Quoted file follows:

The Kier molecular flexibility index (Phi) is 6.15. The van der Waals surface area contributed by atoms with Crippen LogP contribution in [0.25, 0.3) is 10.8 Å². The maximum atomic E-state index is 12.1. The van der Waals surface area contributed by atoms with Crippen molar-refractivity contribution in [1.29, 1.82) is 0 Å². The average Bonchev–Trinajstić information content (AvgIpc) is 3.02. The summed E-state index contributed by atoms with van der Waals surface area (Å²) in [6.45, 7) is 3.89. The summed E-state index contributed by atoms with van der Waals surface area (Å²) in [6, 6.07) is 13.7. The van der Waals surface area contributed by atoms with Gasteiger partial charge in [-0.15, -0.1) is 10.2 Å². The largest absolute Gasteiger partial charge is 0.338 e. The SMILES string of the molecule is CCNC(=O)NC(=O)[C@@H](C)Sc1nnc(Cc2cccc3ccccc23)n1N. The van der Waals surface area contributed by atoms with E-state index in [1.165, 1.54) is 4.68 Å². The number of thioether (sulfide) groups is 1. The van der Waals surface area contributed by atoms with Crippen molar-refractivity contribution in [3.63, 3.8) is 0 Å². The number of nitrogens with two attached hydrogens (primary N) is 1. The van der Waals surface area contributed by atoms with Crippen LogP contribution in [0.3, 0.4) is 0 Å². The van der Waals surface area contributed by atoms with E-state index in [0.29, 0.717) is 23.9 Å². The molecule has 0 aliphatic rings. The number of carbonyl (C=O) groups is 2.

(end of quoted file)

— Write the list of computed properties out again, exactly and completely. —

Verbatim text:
The Kier molecular flexibility index (Phi) is 6.15. The van der Waals surface area contributed by atoms with Crippen LogP contribution in [0.25, 0.3) is 10.8 Å². The maximum atomic E-state index is 12.1. The van der Waals surface area contributed by atoms with Crippen molar-refractivity contribution in [1.29, 1.82) is 0 Å². The average Bonchev–Trinajstić information content (AvgIpc) is 3.02. The summed E-state index contributed by atoms with van der Waals surface area (Å²) in [6.45, 7) is 3.89. The summed E-state index contributed by atoms with van der Waals surface area (Å²) in [6, 6.07) is 13.7. The van der Waals surface area contributed by atoms with Gasteiger partial charge in [-0.15, -0.1) is 10.2 Å². The largest absolute Gasteiger partial charge is 0.338 e. The SMILES string of the molecule is CCNC(=O)NC(=O)[C@@H](C)Sc1nnc(Cc2cccc3ccccc23)n1N. The van der Waals surface area contributed by atoms with E-state index in [1.165, 1.54) is 4.68 Å². The number of thioether (sulfide) groups is 1. The van der Waals surface area contributed by atoms with Crippen molar-refractivity contribution in [3.63, 3.8) is 0 Å². The number of nitrogens with two attached hydrogens (primary N) is 1. The van der Waals surface area contributed by atoms with Crippen LogP contribution in [0.3, 0.4) is 0 Å². The van der Waals surface area contributed by atoms with E-state index in [0.29, 0.717) is 23.9 Å². The molecule has 0 aliphatic rings. The number of carbonyl (C=O) groups is 2.